NGC 2266


Click on image for larger version.

NGC 2266 is a relatively "old" star cluster comprising stars of around 1 billion years in age. Many of its members are quite evolved having reached the red giant stage of their lives. Our own sun will become a red giant when it is around 10 billion years old. This means that many of the evolved stars in this cluster (the yellow/orange ones) are much more massive than our own Sun. The more massive a star is, the shorter its life.

In addition this particular cluster lies several thousand light years above the galactic plane. Most galactic star clusters form and disband within the disk of our galaxy. NGC 2266 can therefore be an interesting laboratory for astronomers since its stars have been unaffected by the hubbub of the rest of the galaxy. How did NGC 2266 arrive at its position in the galaxy? How does the composition of gas in the stars of this cluster differ from the current composition of the mixed gas in the disk of the galaxy? How is this cluster similiar to others of the same type? These are the kinds of questions that astronomers would like to answer when observing this otherwise sparkling set of jewels.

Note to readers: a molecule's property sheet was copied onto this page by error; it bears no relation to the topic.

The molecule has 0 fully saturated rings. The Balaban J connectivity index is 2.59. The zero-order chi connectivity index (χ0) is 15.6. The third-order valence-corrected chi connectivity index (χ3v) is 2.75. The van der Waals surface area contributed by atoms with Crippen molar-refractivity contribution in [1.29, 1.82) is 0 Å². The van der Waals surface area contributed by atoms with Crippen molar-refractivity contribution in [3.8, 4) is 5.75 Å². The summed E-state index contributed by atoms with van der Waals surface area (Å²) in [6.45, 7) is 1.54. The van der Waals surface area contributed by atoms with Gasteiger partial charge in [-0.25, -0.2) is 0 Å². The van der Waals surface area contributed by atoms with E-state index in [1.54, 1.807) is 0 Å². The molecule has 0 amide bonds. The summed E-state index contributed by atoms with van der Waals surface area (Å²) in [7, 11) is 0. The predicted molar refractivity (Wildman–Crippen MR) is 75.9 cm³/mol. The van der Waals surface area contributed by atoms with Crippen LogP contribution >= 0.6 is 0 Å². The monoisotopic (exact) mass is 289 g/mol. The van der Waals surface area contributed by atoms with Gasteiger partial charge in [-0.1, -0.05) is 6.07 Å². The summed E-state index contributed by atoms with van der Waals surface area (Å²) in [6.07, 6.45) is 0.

Equipment

20in RC Optical Systems telescope Operating at f/5.5
Paramount ME Robotic Telescope Mount
SBIG ST10XME CCD camera with color filter wheel

L R G B color production was used to create this image.

Luminance = (synthetic) binned 1x1
Red = 12 minutes binned 1x1
Green = 12 minutes binned 1x1
Blue = 12 minutes binned 1x1

Minimum credit line: Peter Spokes/Adam Block/NOAO/AURA/NSF

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Updated: 10/08/2004